Kingfisher

The problem with Kingfishers is they are always shown big in books when in fact they are tiny and very hard to spot! You often just catch a glimpse of the gorgeous electric blue flash as they race past like a speeding bullet. Blink and you have missed them. When perched, a lot of the blue is hidden and they blend in as a small reddish brown bird against a brown background. A bit like a dead leaf. They are best found along the edge of fresh water like slow-moving rivers, ponds and lakes especially where there are deep banks to make nest tunnels. Yes, they tunnel!

The Kingfisher is the size of a sparrow (which is not very big) with a large head and long dagger like bill. They have a turquoise crown, back, and wings, brown-orange underparts, and an electric blue rump (the vivid blueness is because of the feathers not pigmentation). There are white patches behind the ears and on the neck and their legs are orange. The male and female are identical except that the male has an all black bill while the female has a bit of lipstick orange on the lower edge so the youngsters can tell them apart. Their flight is low and bullet-straight over water. The two best ways to spot a Kingfisher are either from the sudden 'plop' as they dive into the water, or from their call. During flight and take-off they give a short whistled "svee" with short "svit" notes a bit like short blasts on a referee's whistle.

Kingfishers hunt by plunge diving from branches or reeds overhanging a river or pool, capturing small fish like sticklebacks, bullheads, loaches, and minnows. They will also eat aquatic insects. They often beat the fish against a branch before swallowing it head first. A few times each day, they sick up a small greyish pellet containing fish bones and other indigestible remains. Kingfishers have to eat about 60% of their bodyweight each day, which makes them highly territorial - controlling up to a mile of riverbank. If another kingfisher enters the territory, both birds display from perches, and fights may occur. Each bird will try to grab the other's beak and hold it underwater until it gives in. Kingfishers moult gradually over the summer so can always fly and hunt for food.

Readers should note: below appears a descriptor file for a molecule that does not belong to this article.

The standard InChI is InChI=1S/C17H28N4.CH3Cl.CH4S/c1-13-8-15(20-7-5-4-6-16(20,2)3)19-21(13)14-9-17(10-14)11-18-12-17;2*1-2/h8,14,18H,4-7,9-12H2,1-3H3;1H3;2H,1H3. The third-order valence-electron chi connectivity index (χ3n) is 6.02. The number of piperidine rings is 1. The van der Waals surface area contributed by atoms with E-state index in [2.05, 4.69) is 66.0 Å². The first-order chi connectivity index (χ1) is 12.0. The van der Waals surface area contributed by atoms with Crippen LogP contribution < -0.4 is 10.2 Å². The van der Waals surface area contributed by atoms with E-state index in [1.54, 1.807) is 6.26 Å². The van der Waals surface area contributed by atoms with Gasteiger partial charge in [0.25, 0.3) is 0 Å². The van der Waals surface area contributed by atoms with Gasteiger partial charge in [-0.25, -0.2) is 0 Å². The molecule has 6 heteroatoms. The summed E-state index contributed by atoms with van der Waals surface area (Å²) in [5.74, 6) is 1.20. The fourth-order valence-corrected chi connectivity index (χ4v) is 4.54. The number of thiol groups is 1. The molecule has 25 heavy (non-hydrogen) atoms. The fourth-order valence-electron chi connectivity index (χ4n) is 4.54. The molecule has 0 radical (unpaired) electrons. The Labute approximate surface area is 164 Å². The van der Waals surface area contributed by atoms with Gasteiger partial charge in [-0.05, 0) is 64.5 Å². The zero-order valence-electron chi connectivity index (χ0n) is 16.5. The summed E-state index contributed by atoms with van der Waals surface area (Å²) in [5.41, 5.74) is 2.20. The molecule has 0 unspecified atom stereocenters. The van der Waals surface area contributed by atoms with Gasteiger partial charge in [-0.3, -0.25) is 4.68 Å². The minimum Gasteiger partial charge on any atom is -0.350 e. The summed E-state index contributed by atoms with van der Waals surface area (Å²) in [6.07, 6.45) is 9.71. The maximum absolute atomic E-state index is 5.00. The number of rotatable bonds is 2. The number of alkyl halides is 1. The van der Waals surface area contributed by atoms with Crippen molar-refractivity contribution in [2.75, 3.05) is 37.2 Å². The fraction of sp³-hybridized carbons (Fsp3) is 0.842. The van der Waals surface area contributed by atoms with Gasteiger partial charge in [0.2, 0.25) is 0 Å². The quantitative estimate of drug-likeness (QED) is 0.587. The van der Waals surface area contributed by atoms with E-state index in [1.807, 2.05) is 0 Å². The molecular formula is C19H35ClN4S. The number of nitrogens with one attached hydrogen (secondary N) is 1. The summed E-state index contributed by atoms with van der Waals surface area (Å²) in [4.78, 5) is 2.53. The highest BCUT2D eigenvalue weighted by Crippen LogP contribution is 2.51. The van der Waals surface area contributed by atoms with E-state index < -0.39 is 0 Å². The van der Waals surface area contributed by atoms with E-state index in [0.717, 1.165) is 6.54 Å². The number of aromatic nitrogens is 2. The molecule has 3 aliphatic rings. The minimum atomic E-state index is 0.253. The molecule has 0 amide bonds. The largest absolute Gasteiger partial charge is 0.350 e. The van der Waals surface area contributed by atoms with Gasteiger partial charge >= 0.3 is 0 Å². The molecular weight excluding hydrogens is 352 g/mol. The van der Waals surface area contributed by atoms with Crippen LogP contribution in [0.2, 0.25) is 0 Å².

During February and March, the Kingfisher looks for a mate. The courtship display involves high-speed chases up and down the river and lots of mutual feeding. The happy couple then build a nest chamber at the end of a tunnel in a suitable riverbank, usually not far above the waterline. They don't lay the first eggs until April as it can take a while to dig a tunnel. The 6-7 eggs are incubated by both parents and hatch after 19 days. Both parents then feed the chicks and work to control the large breeding territory they need to find enough food. With fish remains, chick poo, and being underground, the nest becomes very smelly! The youngsters can fly after 27 days and are quickly independent as they want to get as far away from the stinky nest as possible. The young Kingfishers will disperse to their own territories, but these are generally not too far away. Mum and dad will often have a second brood.

The Kingfisher is a resident, short distance migrant with some moving down stream to coastal estuaries in winter where there is less chance of the water freezing. Their numbers can crash in harsh winters when they can't get through the frozen water to feed. The Kingfisher, depending on small fish, is very susceptible to water pollution, in fact they are good indicators of the health of a river. The highest densities of breeding birds are found in habitats where there is clear, clean water. The nasty Victorians killed lots of Kingfishers as they liked them stuffed in display cases and to put the blue feathers in their hats.

Their Latin name is 'alcedo atthis' where 'alcedo' means 'kingfisher' derived from the Greek 'halcyon'. 'Atthis' was a beautiful young woman from Lesbos a long, long time ago. I wonder if she had blue hair?

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